an article presented to OnRichmondhill.com by Brian Porter, Director and Owner of Living Assistance Services
After I had related to him an anecdote related to an incident which occurred decades ago, a friend of mine in Richmond Hill then asked: "How old are you?” When I confided in him my age, he replied diplomatically: "You look so much younger!”
Has this type of experience ever happened for you?
One of the greatest of post-war, Polish writers responded to this question as follows!
“Youth is the gift of nature, but age is a work of art.” Stanislaw Jerzy Lec
Our chronological age tells us when you can legally vote, drive, drink, and access seniors discounts. Beyond that, as implied by Lec’s ’work of art’ for the definition of ’age’, this chronological age number may not be particularly meaningful nor helpful. Our lifestyle, our outlook on life and the future, our environment, our personal and general feelings and perceptions of aging, our physical and brain health, as well as the rate of physically aging itself, all combine collectively to reveal a picture of our ’age’ that is more compelling and complex. (1)
However, let’s try to simplify our answer when asked the question:” How old are you really?” We can distinguish three types of ‘ages.’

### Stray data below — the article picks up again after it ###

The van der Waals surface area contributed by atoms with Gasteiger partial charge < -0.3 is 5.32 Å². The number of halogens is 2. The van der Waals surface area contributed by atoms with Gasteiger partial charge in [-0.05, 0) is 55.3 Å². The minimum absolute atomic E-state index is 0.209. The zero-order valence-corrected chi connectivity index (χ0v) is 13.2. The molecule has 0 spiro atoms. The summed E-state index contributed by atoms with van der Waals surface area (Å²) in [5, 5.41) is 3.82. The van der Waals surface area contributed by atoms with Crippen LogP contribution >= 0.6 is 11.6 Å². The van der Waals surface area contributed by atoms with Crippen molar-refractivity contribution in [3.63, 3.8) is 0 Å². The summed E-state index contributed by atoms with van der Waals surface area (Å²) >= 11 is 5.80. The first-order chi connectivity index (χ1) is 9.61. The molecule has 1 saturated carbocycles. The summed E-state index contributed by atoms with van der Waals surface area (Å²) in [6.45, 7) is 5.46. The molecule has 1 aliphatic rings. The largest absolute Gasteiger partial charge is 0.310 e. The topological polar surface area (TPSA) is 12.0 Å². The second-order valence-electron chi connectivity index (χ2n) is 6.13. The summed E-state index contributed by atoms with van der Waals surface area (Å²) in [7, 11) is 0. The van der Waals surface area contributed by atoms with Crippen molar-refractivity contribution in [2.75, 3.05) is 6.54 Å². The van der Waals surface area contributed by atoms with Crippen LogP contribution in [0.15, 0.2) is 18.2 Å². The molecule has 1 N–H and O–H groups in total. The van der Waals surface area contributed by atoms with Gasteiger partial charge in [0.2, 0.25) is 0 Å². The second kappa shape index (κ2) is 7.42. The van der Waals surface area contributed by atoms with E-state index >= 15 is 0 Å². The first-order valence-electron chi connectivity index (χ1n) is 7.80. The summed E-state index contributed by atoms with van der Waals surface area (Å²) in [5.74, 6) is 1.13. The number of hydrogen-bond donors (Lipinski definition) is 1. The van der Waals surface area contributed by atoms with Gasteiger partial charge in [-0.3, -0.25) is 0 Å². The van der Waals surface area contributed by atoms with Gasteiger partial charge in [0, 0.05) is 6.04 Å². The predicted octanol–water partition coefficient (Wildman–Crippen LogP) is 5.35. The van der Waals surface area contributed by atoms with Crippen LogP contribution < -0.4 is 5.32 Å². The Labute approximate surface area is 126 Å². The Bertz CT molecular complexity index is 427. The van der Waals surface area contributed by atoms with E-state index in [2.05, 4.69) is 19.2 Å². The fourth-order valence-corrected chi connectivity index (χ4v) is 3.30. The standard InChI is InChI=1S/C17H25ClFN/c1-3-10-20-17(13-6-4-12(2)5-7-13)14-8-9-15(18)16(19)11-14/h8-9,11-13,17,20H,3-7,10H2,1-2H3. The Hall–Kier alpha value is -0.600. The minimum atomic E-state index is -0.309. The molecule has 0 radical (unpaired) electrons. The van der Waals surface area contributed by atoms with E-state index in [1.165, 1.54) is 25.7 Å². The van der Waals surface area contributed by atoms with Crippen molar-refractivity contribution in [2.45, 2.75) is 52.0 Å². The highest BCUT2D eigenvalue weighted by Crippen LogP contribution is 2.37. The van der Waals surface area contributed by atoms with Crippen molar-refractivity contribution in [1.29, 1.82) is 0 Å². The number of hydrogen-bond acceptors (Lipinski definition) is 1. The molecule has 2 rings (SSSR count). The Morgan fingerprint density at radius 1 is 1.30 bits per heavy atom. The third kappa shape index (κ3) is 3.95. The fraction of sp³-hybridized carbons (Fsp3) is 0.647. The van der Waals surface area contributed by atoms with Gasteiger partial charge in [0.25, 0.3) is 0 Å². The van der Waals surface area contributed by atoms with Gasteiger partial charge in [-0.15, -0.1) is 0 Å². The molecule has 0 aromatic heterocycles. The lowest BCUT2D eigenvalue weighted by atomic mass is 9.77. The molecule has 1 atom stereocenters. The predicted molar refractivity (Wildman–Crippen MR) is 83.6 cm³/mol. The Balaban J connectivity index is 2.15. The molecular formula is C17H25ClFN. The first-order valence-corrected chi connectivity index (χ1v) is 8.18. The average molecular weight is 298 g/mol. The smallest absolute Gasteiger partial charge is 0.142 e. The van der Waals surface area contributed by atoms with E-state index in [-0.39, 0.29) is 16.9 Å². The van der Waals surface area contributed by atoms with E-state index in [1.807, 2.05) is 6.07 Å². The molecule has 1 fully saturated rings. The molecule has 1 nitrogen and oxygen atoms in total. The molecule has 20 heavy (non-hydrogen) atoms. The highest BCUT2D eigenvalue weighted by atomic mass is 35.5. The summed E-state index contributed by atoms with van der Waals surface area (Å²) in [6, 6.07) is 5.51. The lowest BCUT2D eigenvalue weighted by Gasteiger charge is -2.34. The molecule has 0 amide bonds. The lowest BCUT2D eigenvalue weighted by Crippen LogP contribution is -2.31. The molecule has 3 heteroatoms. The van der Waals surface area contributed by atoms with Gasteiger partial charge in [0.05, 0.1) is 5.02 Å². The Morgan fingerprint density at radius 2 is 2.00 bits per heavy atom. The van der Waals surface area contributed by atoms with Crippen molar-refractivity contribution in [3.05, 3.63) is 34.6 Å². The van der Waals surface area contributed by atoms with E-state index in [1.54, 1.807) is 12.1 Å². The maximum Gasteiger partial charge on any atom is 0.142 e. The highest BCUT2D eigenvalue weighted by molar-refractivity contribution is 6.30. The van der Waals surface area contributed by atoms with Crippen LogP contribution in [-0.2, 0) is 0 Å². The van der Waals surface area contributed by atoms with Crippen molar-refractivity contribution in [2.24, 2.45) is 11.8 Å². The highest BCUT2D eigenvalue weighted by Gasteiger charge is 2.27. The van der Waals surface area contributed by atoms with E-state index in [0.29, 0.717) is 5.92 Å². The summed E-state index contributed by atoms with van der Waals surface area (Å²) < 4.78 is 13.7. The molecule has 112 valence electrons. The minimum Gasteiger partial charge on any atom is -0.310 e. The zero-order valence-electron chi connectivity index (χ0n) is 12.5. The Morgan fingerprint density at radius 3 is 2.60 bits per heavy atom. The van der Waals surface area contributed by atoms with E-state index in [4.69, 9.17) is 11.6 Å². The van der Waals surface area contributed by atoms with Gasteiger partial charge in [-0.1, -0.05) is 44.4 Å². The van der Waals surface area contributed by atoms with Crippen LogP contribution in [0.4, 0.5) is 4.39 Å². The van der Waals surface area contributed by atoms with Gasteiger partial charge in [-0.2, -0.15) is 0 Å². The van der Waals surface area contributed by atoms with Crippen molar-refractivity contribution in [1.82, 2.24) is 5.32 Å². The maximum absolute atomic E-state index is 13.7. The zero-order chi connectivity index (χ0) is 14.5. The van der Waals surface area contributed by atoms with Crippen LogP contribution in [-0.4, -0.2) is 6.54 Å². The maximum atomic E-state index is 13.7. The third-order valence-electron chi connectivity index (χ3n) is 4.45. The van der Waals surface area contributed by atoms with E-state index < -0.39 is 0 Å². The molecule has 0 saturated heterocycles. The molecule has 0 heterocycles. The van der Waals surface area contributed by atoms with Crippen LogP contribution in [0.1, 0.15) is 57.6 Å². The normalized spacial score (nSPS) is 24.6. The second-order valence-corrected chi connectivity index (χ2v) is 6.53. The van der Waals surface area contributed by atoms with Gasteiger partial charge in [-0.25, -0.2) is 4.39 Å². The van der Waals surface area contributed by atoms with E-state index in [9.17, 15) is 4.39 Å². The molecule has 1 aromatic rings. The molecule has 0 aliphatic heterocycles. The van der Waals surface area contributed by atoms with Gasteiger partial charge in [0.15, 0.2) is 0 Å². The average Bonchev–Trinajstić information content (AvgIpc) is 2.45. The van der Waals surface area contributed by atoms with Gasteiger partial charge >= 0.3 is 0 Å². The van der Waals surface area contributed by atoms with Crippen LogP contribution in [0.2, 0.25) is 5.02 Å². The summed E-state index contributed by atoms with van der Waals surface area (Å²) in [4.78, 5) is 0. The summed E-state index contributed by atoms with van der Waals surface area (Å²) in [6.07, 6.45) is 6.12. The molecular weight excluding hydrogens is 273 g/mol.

As earlier implied, Chronological Age, looks backward and is based on the number of years we have been alive on this earth.
Subjective Age is more grounded in the present and based on the age with which we personally identify; that is, the age that we feel we are right now.
Biological Age, combining the past and the present, describes the rate at which your tissues, organs and blood have aged and are now aging.
Might I now add a fourth ‘age?’ Looking ahead, what is your Predicted Age?
This is the topic of my upcoming article, but to introduce it right now, may I inject here a well-known two-liner:
“The good news is we are living longer…
The bad news is we are living longer.”
How Old Are You Really? Maturity Matters: Age Friendly Business, Edition 3, Volume 20, 2020, page 1.
For advice about seniors and care at home, please contact Brian Porter, Director and Owner of Living Assistance Services (LAS), at 416 483-0070 (ofﬁce), 905 758-2486 (cell) or [email protected] and visit: www.laservices.ca